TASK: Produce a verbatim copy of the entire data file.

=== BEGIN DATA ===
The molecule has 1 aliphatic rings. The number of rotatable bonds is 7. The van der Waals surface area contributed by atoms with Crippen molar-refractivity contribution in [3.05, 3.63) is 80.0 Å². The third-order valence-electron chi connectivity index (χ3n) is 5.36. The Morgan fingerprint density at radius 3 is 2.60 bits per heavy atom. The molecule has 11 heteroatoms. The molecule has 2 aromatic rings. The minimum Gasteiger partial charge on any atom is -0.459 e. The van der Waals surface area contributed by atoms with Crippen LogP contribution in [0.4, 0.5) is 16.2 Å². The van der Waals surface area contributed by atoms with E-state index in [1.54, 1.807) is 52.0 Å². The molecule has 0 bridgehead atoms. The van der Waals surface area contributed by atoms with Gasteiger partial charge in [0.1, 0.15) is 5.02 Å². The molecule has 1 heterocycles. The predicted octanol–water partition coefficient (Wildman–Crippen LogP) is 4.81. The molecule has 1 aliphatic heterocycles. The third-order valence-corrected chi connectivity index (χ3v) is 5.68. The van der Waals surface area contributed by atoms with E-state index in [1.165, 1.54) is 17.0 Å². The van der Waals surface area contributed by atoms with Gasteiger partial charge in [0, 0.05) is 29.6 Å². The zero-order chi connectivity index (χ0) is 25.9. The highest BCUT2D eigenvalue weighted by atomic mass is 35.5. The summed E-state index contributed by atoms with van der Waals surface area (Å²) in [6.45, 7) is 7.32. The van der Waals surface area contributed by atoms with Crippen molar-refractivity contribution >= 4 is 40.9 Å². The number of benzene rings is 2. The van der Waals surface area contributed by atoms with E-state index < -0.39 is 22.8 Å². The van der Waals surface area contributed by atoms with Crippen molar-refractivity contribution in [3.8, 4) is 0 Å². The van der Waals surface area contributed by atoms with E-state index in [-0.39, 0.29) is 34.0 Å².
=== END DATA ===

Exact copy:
The molecule has 1 aliphatic rings. The number of rotatable bonds is 7. The van der Waals surface area contributed by atoms with Crippen molar-refractivity contribution in [3.05, 3.63) is 80.0 Å². The third-order valence-electron chi connectivity index (χ3n) is 5.36. The Morgan fingerprint density at radius 3 is 2.60 bits per heavy atom. The molecule has 11 heteroatoms. The molecule has 2 aromatic rings. The minimum Gasteiger partial charge on any atom is -0.459 e. The van der Waals surface area contributed by atoms with Crippen LogP contribution in [0.4, 0.5) is 16.2 Å². The van der Waals surface area contributed by atoms with E-state index in [1.54, 1.807) is 52.0 Å². The molecule has 0 bridgehead atoms. The van der Waals surface area contributed by atoms with Gasteiger partial charge in [0.1, 0.15) is 5.02 Å². The molecule has 1 heterocycles. The predicted octanol–water partition coefficient (Wildman–Crippen LogP) is 4.81. The molecule has 1 aliphatic heterocycles. The third-order valence-corrected chi connectivity index (χ3v) is 5.68. The van der Waals surface area contributed by atoms with E-state index in [1.165, 1.54) is 17.0 Å². The van der Waals surface area contributed by atoms with Gasteiger partial charge in [0, 0.05) is 29.6 Å². The zero-order chi connectivity index (χ0) is 25.9. The highest BCUT2D eigenvalue weighted by atomic mass is 35.5. The summed E-state index contributed by atoms with van der Waals surface area (Å²) in [6.45, 7) is 7.32. The van der Waals surface area contributed by atoms with Crippen molar-refractivity contribution >= 4 is 40.9 Å². The number of benzene rings is 2. The van der Waals surface area contributed by atoms with E-state index < -0.39 is 22.8 Å². The van der Waals surface area contributed by atoms with Crippen molar-refractivity contribution in [3.8, 4) is 0 Å². The van der Waals surface area contributed by atoms with E-state index in [-0.39, 0.29) is 34.0 Å².